There is NO Such Thing as a Typical Day
During my time of running Home Farm I have come to realise that no matter what you plan for your day, it will be turned upside down and completely thrown out the window within a matter of minutes. There is definitely not a ‘normal day in the office’ where farming is concerned, but there are jobs which are done 365 days a year no matter what else is going on. Farming can be very spur of the moment. If it is not the weather causing havoc, there is a cow calving, sheep broken into the wrong field or a tractor broken down.
Challenges since Farming at Home Farm
The most challenging things in farming are mainly what we can’t control. The Weather being a massive challenge to start with, normally when we want and need rain it doesn’t and likewise when we want the rain to stop it doesn’t know how or when to.
In addition, the isolation which comes with the job. I can go days and weeks without seeing anybody apart from my Mum, Brothers or Boyfriend. In the first few months after losing my Dad and throwing myself into the farm I found it extremely hard mentally and if it wasn’t for my friends dragging me back out to socialise, I think I would have kept myself shut away from the world. Shutting away seemed easier, but it was making the grief harder to deal with.
Finally, my experience – or lack of it. Although I had a big involvement on the farm since a young age there were things my Dad kept in his head that I wasn’t aware of. It’s fair to say I have made plenty of mistakes on my journey but, that is sometimes the best way to learn. I am sure I will continue to make mistakes like everyone, but it’s how you fix and learn from them that’s important.
Effects of Coronavirus
My work during lockdown hasn’t been affected to the degree that others have. Obviously respecting the social distancing rules put in place, the animals and crops still need tending to. The country still has to eat so the demand and pressure on farmers is arguably greater than ever. The lockdown rules have caused some disruption with selling in the markets. A ‘Drop and Go System’ put in place to protect everyone, however it means I can’t market my lambs like I usually do but in the grand scheme of things it is not the end of the world.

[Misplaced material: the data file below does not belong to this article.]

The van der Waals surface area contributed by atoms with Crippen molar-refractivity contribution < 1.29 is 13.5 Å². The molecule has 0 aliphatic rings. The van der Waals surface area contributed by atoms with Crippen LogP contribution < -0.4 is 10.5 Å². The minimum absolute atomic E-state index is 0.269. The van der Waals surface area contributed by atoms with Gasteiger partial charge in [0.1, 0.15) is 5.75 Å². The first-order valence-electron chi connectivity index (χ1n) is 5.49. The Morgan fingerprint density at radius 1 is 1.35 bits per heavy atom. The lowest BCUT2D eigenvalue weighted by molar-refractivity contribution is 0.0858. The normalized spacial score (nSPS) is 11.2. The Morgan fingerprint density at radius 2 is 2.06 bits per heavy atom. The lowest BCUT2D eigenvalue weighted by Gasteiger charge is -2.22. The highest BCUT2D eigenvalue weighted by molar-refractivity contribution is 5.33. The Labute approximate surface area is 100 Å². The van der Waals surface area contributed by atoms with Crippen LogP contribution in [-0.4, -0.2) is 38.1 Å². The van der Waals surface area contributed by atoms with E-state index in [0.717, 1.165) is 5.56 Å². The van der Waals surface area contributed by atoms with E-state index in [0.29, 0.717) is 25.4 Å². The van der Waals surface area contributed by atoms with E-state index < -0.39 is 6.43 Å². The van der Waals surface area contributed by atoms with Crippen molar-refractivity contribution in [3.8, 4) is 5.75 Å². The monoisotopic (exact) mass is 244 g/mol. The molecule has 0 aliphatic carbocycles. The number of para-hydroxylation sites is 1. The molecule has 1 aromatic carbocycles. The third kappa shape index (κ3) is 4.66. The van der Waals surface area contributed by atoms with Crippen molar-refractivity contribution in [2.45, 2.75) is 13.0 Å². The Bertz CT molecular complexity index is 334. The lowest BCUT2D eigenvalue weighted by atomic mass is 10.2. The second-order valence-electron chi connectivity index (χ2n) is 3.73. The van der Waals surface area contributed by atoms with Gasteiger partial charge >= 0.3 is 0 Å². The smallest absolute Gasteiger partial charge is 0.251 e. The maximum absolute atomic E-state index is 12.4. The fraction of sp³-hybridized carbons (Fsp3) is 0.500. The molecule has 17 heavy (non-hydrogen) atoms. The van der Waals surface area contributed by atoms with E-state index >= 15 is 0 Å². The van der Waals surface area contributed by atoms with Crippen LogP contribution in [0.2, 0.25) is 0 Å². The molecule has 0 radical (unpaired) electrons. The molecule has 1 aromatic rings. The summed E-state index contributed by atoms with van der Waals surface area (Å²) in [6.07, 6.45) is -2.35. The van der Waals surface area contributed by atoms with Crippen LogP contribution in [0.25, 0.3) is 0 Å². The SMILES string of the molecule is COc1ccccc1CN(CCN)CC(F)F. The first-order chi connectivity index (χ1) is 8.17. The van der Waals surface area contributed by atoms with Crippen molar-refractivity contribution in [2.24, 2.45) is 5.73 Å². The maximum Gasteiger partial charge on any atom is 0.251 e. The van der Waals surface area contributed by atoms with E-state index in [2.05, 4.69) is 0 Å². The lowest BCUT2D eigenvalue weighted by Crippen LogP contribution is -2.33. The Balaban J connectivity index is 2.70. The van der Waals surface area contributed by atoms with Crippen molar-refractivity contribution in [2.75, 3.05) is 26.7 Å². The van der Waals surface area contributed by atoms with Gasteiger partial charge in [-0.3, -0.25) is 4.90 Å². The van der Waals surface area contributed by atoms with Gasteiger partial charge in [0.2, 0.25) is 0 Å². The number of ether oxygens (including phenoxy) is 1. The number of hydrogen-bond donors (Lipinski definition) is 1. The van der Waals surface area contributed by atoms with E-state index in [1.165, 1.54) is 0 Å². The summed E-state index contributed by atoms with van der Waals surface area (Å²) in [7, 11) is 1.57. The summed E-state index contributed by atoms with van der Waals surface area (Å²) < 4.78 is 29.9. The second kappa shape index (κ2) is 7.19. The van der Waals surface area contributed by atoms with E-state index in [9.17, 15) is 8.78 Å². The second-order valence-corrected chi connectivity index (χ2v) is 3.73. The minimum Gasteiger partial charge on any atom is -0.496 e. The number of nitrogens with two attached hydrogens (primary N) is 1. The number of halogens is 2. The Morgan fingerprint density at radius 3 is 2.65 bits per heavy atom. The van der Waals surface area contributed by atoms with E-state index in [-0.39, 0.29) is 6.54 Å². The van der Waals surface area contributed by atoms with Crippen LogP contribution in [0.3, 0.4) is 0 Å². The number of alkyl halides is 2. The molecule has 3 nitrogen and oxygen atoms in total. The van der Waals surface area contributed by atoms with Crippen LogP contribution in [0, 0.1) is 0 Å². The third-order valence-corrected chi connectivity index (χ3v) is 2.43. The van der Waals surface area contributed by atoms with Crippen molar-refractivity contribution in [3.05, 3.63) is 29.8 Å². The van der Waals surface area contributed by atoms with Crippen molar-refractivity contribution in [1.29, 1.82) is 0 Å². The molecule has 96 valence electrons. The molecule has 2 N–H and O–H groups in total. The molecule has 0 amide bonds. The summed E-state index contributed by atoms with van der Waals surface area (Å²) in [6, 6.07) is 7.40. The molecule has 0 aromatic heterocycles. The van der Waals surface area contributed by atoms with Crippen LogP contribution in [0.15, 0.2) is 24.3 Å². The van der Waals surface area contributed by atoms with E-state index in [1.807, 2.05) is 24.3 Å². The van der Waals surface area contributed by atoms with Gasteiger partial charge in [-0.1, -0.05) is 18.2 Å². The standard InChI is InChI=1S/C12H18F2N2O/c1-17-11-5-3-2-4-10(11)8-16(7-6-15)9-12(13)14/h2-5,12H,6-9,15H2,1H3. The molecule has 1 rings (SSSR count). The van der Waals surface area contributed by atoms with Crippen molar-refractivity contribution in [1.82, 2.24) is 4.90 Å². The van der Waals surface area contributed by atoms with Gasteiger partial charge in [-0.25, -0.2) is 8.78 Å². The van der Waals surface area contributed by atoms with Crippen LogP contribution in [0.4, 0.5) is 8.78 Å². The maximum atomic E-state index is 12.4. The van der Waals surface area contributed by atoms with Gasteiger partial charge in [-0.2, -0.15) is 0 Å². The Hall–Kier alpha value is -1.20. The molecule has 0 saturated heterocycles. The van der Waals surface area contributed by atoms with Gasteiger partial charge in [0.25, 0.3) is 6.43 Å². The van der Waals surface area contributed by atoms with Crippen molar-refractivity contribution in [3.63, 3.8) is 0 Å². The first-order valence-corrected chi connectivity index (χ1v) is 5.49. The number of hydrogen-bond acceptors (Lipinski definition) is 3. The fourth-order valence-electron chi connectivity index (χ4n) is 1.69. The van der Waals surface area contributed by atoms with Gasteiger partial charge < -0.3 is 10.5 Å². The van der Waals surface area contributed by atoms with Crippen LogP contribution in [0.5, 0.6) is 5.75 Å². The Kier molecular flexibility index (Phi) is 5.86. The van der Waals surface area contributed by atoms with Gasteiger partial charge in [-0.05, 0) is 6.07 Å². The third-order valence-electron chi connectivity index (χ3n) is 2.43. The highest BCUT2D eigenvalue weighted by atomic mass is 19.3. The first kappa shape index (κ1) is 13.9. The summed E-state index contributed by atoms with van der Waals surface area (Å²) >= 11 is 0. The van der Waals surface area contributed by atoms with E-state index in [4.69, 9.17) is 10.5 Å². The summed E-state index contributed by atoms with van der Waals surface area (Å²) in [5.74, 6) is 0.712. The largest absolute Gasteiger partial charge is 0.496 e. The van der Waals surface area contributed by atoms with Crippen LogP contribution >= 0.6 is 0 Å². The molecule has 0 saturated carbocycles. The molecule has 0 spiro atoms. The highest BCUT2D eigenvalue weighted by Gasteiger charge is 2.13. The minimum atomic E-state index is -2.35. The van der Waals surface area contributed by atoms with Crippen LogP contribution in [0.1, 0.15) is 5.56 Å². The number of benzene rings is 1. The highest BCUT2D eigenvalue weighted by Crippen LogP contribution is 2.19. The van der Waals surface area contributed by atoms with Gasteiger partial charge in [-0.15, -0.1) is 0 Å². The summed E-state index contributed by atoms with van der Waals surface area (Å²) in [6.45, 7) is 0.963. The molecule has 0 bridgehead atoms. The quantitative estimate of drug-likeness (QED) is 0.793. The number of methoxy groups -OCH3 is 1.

Springtime on the Farm 2020
Appearing in the latest series of Springtime on the Farm was very surreal. I didn’t think a nineteen-year-old farmer would ever be of interest on a national aired TV series. The team I filmed with were incredibly patient, understanding and supportive. I had never done anything like it before.
I was very nervous about appearing in this year’s series. Farming can be portrayed as such a controversial topic through media and I wasn’t confident that I could deal with any negative repercussions. Many forms of publicity can be so far from the truth, and unfortunately, it’s no different for farming. I really want to help change that and show that farming is a wonderful and inclusive community, faming isn’t the enemy. We are on call for our animals 24/7 every single day of the year. We aren’t there to harm the animals, the environment or slow people down on the roads with our tractors. We are here to do a job. A job that we are all 100% committed to and we are passionate about, providing food for everyone around the United Kingdom.
Three Counties Award Nomination
Being nominated for a Three Counties Farmer Award came very much as a shock to me. I feel very humbled to be noticed let alone nominated for an award. I did not think my five minute TV feature would lead to national newspaper coverage. I just want to make sure my Dads legacy is never forgotten and that everyone knows what a truly inspirational and irreplaceable man he was.
Little Jo Peep
With social media usage being a huge part of connecting with people I decided to set up an Instagram page called "Little Jo Peep', I am passionate about changing the public views on farming and farmers themselves. My account allows me to reach out to a wider audience showing them what day-to-day life on the farm is like. I think a ‘farmer’ has generically been portrayed as a grumpy old man down the road for far too long, which is so far from the truth. The industry is more diverse than ever and I really want to try and help the public realise that and support all of our British farmers who work all hours of the day to provide low mileage, British and high quality food on every table across the United Kingdom. I use my Instagram page to keep my followers up to date with my everyday jobs, I show the good & bad and try to keep everything as honest as I can. Little Jo Peep has helped me greatly to network with like-minded people, I can learn new things to try out on the farm and it's helped take away some of the isolation I can feel when working alone. If social media is used correctly I believe it is a step in the right direction for the agricultural sector to gain the publics support it needs.
Advice for Future Farmers
My advice for anyone considering a career in farming is to never give up. Determination is key in the farming lifestyle. As a farmer, you never stop learning as every season is different; don’t be knocked when you make mistakes, learn from them. The opportunities out there are endless, but you have to work for it. Don’t expect it to be handed to you on a plate, grab every chance available to you. You have to prove yourself.Back to Blogs